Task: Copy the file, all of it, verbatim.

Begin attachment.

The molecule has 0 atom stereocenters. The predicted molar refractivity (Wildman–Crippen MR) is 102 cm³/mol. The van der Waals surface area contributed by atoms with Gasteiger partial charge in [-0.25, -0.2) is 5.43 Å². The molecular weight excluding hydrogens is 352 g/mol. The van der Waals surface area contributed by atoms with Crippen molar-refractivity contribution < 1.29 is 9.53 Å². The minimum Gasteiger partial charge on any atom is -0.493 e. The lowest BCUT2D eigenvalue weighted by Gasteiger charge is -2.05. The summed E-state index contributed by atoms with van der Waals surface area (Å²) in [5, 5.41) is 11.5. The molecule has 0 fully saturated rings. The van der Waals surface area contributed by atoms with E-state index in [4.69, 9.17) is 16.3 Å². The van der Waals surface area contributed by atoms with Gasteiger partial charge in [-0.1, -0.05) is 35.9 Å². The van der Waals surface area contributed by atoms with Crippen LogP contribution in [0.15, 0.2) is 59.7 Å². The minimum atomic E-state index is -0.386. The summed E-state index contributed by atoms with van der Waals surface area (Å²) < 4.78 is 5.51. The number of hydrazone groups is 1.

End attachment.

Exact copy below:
The molecule has 0 atom stereocenters. The predicted molar refractivity (Wildman–Crippen MR) is 102 cm³/mol. The van der Waals surface area contributed by atoms with Gasteiger partial charge in [-0.25, -0.2) is 5.43 Å². The molecular weight excluding hydrogens is 352 g/mol. The van der Waals surface area contributed by atoms with Crippen molar-refractivity contribution < 1.29 is 9.53 Å². The minimum Gasteiger partial charge on any atom is -0.493 e. The lowest BCUT2D eigenvalue weighted by Gasteiger charge is -2.05. The summed E-state index contributed by atoms with van der Waals surface area (Å²) in [5, 5.41) is 11.5. The molecule has 0 fully saturated rings. The van der Waals surface area contributed by atoms with E-state index in [4.69, 9.17) is 16.3 Å². The van der Waals surface area contributed by atoms with Gasteiger partial charge in [-0.1, -0.05) is 35.9 Å². The van der Waals surface area contributed by atoms with Crippen LogP contribution in [0.15, 0.2) is 59.7 Å². The minimum atomic E-state index is -0.386. The summed E-state index contributed by atoms with van der Waals surface area (Å²) < 4.78 is 5.51. The number of hydrazone groups is 1.